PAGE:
The Supreme Court has similarly broadly interpreted an analogous statute's criminal conduct. In Rodriguez-Moreno, the statute criminalized “us[ing] or carr[ying] a firearm” “during and in relation to any crime of violence,” 18 U.S.C. § 924(c)(1). The defendant was tried in New Jersey, to which he took a kidnapped victim, even though he actually kidnapped the victim in Texas, and was proven to have “use[d] or carrie[d] a firearm” only in Maryland. Rejecting the argument that the Constitution required prosecution of the crime in Maryland, the Court reasoned that “the crime of violence element,” even though it is “embedded in a prepositional phrase and not expressed in verbs,” is still an essential element of a crime, and so the “defendant's violent acts are essential conduct elements.” Rodriguez-Moreno, 526 U.S. at 280. The Court therefore approved of the defendant's prosecution in New Jersey, where the underlying “crime of violence,” the kidnapping, was committed in part, and therefore where the charged crime of “us[ing] or carr[ying] a firearm” “during and in relation to any crime of violence,” 18 U.S.C. § 924(c)(1), was committed in part. That reasoning supports our interpretation of the money-laundering statute. While “proceeds of ․ unlawful activity” is not expressed in verbs, concealing the criminal source of those proceeds through a transaction can certainly include possessing or otherwise exercising control over those proceeds, and obtaining possession or control can therefore be a “part of the conduct constituting the offense.”
Because Myers's concealment money laundering, as charged, was proven to have been committed in part in the Western District of Michigan, where he obtained possession of the unlawful proceeds that he would later sell, Myers was properly prosecuted for the whole crime in that district. “[W]here a crime consists of distinct parts which have different localities the whole may be tried where any part can be proved to have been done.” United States v. Lombardo, 241 U.S. 73, 77 (1916). The Supreme Court has therefore repeatedly approved as constitutionally permissible the prosecution of a crime in a district in which the crime was committed only in part. In Palliser v. United States, 136 U.S. 257 (1890), where the criminal conduct was mailing a letter to induce an official's dereliction of his duties, and where the defendant sent the letter across state lines from New York to Connecticut, the Court upheld venue in Connecticut, even though the crime of sending the letter was already completed in New York, and the defendant never entered Connecticut. The Court explained: “[T]here can be no doubt at all, if any offense was committed in New York, the offense was continuing to be committed when the letter reached the postmaster in Connecticut.” Id. at 267. Similarly, in Armour Packing Co. v. United States, 209 U.S. 56 (1908), where the criminal conduct was “giv[ing] or receiv[ing] transportation at less than the published rate,” id. at 80, the Court held the crime was a “continuing” offense that was committed in every state that the transportation occurred, “for transportation is an essential element of the offense, and ․ transportation equally takes place over any and all of the traveled route, and during the transportation the crime is being constantly committed,” id. at 76. Anticipating the concern that the crime then burdens criminal defendants by exposing them to prosecutions in several states, the Court responded: “To say that this construction may work serious hardship in permitting prosecutions in places distant from the home and remote from the vicinage of the accused is to state an objection to the policy of the law, not to the power of Congress to pass it.” Id. at 77.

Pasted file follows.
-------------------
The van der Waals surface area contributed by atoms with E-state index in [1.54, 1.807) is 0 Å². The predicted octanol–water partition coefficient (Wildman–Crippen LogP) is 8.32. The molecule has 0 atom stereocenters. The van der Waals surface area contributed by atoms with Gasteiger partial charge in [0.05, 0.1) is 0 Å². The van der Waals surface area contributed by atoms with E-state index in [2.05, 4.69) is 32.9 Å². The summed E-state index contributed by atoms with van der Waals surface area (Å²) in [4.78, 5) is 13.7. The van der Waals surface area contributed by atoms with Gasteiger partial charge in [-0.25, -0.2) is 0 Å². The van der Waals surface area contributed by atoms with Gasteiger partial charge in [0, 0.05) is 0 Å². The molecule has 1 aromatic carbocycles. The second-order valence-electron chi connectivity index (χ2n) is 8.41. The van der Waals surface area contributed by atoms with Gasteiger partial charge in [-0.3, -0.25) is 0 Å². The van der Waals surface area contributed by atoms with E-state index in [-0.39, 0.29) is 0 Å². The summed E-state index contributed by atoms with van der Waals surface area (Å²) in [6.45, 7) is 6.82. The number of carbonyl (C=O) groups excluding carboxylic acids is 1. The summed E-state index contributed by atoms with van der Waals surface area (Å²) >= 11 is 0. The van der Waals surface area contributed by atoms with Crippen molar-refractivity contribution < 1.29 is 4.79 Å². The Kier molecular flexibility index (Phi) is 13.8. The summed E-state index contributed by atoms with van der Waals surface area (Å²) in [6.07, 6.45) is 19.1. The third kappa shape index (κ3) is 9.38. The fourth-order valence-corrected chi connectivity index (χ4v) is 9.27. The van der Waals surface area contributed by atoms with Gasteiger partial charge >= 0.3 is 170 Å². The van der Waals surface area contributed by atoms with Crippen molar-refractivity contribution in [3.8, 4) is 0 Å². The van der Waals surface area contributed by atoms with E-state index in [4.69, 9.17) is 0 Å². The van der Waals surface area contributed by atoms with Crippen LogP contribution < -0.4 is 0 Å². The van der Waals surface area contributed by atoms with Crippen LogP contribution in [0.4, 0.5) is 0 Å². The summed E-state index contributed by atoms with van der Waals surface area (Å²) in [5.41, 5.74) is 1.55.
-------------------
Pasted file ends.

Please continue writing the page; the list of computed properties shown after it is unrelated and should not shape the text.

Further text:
In an unpublished opinion involving nearly identical facts to those before us, we have already interpreted concealment money laundering to permit venue in a district where none of the laundering transactions were proven to have occurred, and we did so relying on a reasoning that is broader than the reasoning here. In United States v. Aronds, No. 98-1990, 2000 WL 303003 (6th Cir. Mar. 14, 2000), the defendant, as here, was charged with multiple counts of interstate transportation of stolen property and of money laundering in a single district, even though he was charged to have conducted the financial transactions exclusively elsewhere. Approving the propriety of criminal venue for money laundering in that case, we explained, “Aronds was also charged with the ‘anterior criminal conduct that yielded the funds allegedly laundered.’ ” Aronds, 2000 WL 303003, at *11 (quoting Cabrales, 524 U.S. at 7). Here, too, Myers was charged with the anterior criminal conduct, the interstate thefts, that yielded the funds allegedly laundered. But Myers was furthermore charged with obtaining possession in the trial district of the unlawful proceeds that he would launder elsewhere. While Aronds is an unpublished opinion, and while in Aronds we also relied on the fact that the defendant had forfeited the constitutional venue issue by failing to raise it below, the broadly permissive reasoning in Aronds supports the more particularized upholding of constitutional venue in this case.